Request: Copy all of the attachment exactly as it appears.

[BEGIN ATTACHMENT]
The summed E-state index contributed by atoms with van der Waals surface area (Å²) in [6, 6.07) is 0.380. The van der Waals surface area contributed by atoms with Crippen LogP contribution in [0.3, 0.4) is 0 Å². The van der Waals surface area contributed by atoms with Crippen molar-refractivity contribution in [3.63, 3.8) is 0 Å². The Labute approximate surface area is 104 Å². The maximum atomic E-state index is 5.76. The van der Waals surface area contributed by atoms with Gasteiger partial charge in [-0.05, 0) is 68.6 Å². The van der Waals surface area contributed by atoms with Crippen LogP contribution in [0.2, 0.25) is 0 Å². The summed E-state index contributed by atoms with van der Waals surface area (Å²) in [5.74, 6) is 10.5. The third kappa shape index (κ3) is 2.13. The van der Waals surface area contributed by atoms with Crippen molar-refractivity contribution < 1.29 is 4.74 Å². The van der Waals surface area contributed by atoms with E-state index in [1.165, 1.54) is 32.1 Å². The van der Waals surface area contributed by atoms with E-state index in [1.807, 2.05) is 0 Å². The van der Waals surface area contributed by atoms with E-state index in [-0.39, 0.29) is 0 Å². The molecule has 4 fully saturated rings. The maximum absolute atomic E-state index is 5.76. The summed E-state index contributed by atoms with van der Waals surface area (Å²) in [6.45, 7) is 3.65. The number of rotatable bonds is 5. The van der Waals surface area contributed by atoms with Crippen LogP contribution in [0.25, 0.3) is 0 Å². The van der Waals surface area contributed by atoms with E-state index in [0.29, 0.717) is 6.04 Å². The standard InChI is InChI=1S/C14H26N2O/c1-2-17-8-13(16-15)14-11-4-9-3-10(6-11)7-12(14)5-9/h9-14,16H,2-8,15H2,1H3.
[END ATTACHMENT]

The summed E-state index contributed by atoms with van der Waals surface area (Å²) in [6, 6.07) is 0.380. The van der Waals surface area contributed by atoms with Crippen LogP contribution in [0.3, 0.4) is 0 Å². The van der Waals surface area contributed by atoms with Crippen molar-refractivity contribution in [3.63, 3.8) is 0 Å². The Labute approximate surface area is 104 Å². The maximum atomic E-state index is 5.76. The van der Waals surface area contributed by atoms with Gasteiger partial charge in [-0.05, 0) is 68.6 Å². The van der Waals surface area contributed by atoms with Crippen LogP contribution in [0.2, 0.25) is 0 Å². The summed E-state index contributed by atoms with van der Waals surface area (Å²) in [5.74, 6) is 10.5. The third kappa shape index (κ3) is 2.13. The van der Waals surface area contributed by atoms with Crippen molar-refractivity contribution < 1.29 is 4.74 Å². The van der Waals surface area contributed by atoms with E-state index in [1.165, 1.54) is 32.1 Å². The van der Waals surface area contributed by atoms with E-state index in [1.807, 2.05) is 0 Å². The van der Waals surface area contributed by atoms with E-state index in [-0.39, 0.29) is 0 Å². The molecule has 4 fully saturated rings. The maximum absolute atomic E-state index is 5.76. The summed E-state index contributed by atoms with van der Waals surface area (Å²) in [6.45, 7) is 3.65. The number of rotatable bonds is 5. The van der Waals surface area contributed by atoms with Crippen LogP contribution in [0.25, 0.3) is 0 Å². The van der Waals surface area contributed by atoms with E-state index in [0.29, 0.717) is 6.04 Å². The standard InChI is InChI=1S/C14H26N2O/c1-2-17-8-13(16-15)14-11-4-9-3-10(6-11)7-12(14)5-9/h9-14,16H,2-8,15H2,1H3.